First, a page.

But if not, how can you resist the Stanwyck aphid? And here’s another one: Harry Connick’s sausage truck. You won’t see the truck in the film (Harry’s sausage-hauling days are of yesteryear), but you will hear about it, and you can readily picture Harry rumbling up the nocturnal highways, munching a Yorkie Bar and delivering meaty goodness to sundry destinations.

You’re really best seeing this knowing as little as possible, because it has a fascinatingly unpredictable journey. I won’t say “narrative arc” because it’s more like a twisted zigzag with bits missing.

Ashley Judd is excellent, Connick Jnr. is amazingly hateful (“Will somebody please fuck Harry Connick up?” I demanded after half an hour, and you know what a peaceable fellow I am) and Michael Shannon is the man of the match. A sort of unspoiled Ray Liotta. Very very interesting guy. The interviews on the DVD make him seem uncomfortably like his character, too, which makes me think maybe we need a raving lunatic like Friedkin to hire someone as… disconcerting as this.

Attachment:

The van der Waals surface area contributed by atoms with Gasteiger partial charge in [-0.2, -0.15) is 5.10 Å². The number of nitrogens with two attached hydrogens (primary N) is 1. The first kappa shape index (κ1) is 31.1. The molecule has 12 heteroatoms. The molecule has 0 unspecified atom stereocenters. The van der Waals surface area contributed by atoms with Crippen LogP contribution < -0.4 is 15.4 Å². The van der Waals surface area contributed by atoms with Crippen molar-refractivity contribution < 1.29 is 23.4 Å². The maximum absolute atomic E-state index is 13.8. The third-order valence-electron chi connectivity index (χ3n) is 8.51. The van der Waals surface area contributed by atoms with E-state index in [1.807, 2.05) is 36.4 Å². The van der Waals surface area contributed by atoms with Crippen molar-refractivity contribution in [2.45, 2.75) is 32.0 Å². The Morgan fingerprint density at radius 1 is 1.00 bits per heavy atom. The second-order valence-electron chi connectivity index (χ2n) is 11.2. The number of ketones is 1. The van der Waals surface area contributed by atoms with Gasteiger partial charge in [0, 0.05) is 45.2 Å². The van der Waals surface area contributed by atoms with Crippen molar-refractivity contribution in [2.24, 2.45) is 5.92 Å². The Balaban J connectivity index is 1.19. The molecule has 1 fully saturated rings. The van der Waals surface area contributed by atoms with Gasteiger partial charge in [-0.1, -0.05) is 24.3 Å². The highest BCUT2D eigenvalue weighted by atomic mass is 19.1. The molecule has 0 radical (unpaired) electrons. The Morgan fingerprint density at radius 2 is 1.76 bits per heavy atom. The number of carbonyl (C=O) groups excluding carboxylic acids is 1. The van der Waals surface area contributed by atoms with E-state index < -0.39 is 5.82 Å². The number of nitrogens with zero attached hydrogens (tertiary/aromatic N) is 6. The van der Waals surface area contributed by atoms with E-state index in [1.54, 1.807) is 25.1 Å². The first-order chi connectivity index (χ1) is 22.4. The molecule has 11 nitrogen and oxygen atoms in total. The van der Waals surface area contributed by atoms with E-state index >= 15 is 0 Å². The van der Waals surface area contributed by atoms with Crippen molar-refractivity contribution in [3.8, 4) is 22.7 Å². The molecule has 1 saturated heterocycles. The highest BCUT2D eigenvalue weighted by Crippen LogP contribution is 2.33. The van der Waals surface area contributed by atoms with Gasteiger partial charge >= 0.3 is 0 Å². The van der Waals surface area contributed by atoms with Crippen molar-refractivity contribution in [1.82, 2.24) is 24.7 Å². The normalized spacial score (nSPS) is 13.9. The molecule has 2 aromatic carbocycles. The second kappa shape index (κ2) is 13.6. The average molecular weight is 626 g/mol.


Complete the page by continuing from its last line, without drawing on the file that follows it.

When he tells Judd his father was a preacher, she asks what church, and he says no church. “Where did he… meet his people?” she asks. “Well… he didn’t really have any,” shrugs Shannon. A likeable guy!

Believe me, asides from the lovely odd concepts flung up by Tracy Letts’ unique script (from his play), I could stick in some dazzling and bewildering screen grabs here, but I really don’t want to spoil this one for you. Whether you like it or not in the end, you’ll get more out of it by going in virginal.

My only worry about the piece is an uncertainty as to whether it actually has any purpose beyond the usual Friedkin shock tactics (which are very effective here). It’s a study of paranoia, sure, and a love story about lonely, damaged people (and its outsider sympathy feels genuine), but as some helpless and angry-sounding punter on the IMDb Message Boards puts it, “What do you Honestly think this MOVIE IS ABOUT???”